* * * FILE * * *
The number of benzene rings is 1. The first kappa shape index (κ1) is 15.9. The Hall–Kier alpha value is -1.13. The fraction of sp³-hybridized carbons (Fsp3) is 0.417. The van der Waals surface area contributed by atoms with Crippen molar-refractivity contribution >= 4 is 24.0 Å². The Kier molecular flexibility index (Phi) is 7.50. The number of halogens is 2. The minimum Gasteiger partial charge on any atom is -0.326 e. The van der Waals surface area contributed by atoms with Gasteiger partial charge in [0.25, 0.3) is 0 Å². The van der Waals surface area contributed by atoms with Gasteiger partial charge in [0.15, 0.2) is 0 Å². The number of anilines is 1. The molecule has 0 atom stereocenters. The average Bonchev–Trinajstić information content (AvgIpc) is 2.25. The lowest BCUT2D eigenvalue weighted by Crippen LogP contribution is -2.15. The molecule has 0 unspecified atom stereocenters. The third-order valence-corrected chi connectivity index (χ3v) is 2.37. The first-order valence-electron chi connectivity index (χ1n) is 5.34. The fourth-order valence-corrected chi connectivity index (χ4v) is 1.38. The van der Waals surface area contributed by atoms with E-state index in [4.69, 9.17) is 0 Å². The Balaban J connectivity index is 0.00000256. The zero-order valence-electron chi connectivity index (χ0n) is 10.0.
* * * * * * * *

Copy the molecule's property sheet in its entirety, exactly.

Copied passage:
The number of benzene rings is 1. The first kappa shape index (κ1) is 15.9. The Hall–Kier alpha value is -1.13. The fraction of sp³-hybridized carbons (Fsp3) is 0.417. The van der Waals surface area contributed by atoms with Crippen molar-refractivity contribution >= 4 is 24.0 Å². The Kier molecular flexibility index (Phi) is 7.50. The number of halogens is 2. The minimum Gasteiger partial charge on any atom is -0.326 e. The van der Waals surface area contributed by atoms with Gasteiger partial charge in [0.25, 0.3) is 0 Å². The van der Waals surface area contributed by atoms with Gasteiger partial charge in [0.15, 0.2) is 0 Å². The number of anilines is 1. The molecule has 0 atom stereocenters. The average Bonchev–Trinajstić information content (AvgIpc) is 2.25. The lowest BCUT2D eigenvalue weighted by Crippen LogP contribution is -2.15. The molecule has 0 unspecified atom stereocenters. The third-order valence-corrected chi connectivity index (χ3v) is 2.37. The first-order valence-electron chi connectivity index (χ1n) is 5.34. The fourth-order valence-corrected chi connectivity index (χ4v) is 1.38. The van der Waals surface area contributed by atoms with E-state index in [4.69, 9.17) is 0 Å². The Balaban J connectivity index is 0.00000256. The zero-order valence-electron chi connectivity index (χ0n) is 10.0.